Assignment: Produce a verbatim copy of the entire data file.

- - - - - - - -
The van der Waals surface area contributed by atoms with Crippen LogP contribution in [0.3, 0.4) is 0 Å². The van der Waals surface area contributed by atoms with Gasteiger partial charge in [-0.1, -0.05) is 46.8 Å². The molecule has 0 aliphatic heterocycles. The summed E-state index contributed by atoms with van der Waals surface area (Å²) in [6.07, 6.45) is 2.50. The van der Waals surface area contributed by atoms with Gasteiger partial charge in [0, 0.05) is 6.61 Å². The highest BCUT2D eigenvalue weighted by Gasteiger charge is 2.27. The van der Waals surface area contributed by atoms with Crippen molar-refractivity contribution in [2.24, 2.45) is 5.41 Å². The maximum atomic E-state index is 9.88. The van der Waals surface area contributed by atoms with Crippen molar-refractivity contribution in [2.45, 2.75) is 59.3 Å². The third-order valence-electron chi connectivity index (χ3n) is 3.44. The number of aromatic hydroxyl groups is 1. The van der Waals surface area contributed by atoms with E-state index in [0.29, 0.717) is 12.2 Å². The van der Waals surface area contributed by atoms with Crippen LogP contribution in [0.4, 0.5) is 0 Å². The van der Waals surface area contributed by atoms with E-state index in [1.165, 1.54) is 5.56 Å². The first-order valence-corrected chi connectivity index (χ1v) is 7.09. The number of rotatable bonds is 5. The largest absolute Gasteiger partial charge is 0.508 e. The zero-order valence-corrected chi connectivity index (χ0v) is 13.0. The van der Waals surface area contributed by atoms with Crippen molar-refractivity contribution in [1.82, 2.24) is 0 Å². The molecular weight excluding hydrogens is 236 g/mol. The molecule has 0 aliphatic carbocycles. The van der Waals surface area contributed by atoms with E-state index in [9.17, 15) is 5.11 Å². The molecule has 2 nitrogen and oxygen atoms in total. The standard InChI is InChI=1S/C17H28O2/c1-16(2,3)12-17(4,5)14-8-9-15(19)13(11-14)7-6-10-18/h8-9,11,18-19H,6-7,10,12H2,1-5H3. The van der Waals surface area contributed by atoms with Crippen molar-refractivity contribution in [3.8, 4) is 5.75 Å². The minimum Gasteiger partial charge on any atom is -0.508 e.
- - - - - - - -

The van der Waals surface area contributed by atoms with Crippen LogP contribution in [0.3, 0.4) is 0 Å². The van der Waals surface area contributed by atoms with Gasteiger partial charge in [-0.1, -0.05) is 46.8 Å². The molecule has 0 aliphatic heterocycles. The summed E-state index contributed by atoms with van der Waals surface area (Å²) in [6.07, 6.45) is 2.50. The van der Waals surface area contributed by atoms with Gasteiger partial charge in [0, 0.05) is 6.61 Å². The highest BCUT2D eigenvalue weighted by Gasteiger charge is 2.27. The van der Waals surface area contributed by atoms with Crippen molar-refractivity contribution in [2.24, 2.45) is 5.41 Å². The maximum atomic E-state index is 9.88. The van der Waals surface area contributed by atoms with Crippen molar-refractivity contribution in [2.45, 2.75) is 59.3 Å². The third-order valence-electron chi connectivity index (χ3n) is 3.44. The number of aromatic hydroxyl groups is 1. The van der Waals surface area contributed by atoms with E-state index in [0.29, 0.717) is 12.2 Å². The van der Waals surface area contributed by atoms with Crippen LogP contribution in [0.4, 0.5) is 0 Å². The van der Waals surface area contributed by atoms with E-state index in [1.165, 1.54) is 5.56 Å². The first-order valence-corrected chi connectivity index (χ1v) is 7.09. The number of rotatable bonds is 5. The largest absolute Gasteiger partial charge is 0.508 e. The zero-order valence-corrected chi connectivity index (χ0v) is 13.0. The van der Waals surface area contributed by atoms with Crippen molar-refractivity contribution in [1.82, 2.24) is 0 Å². The molecular weight excluding hydrogens is 236 g/mol. The molecule has 0 aliphatic carbocycles. The van der Waals surface area contributed by atoms with E-state index in [9.17, 15) is 5.11 Å². The molecule has 2 nitrogen and oxygen atoms in total. The standard InChI is InChI=1S/C17H28O2/c1-16(2,3)12-17(4,5)14-8-9-15(19)13(11-14)7-6-10-18/h8-9,11,18-19H,6-7,10,12H2,1-5H3. The van der Waals surface area contributed by atoms with Crippen molar-refractivity contribution in [3.8, 4) is 5.75 Å². The minimum Gasteiger partial charge on any atom is -0.508 e.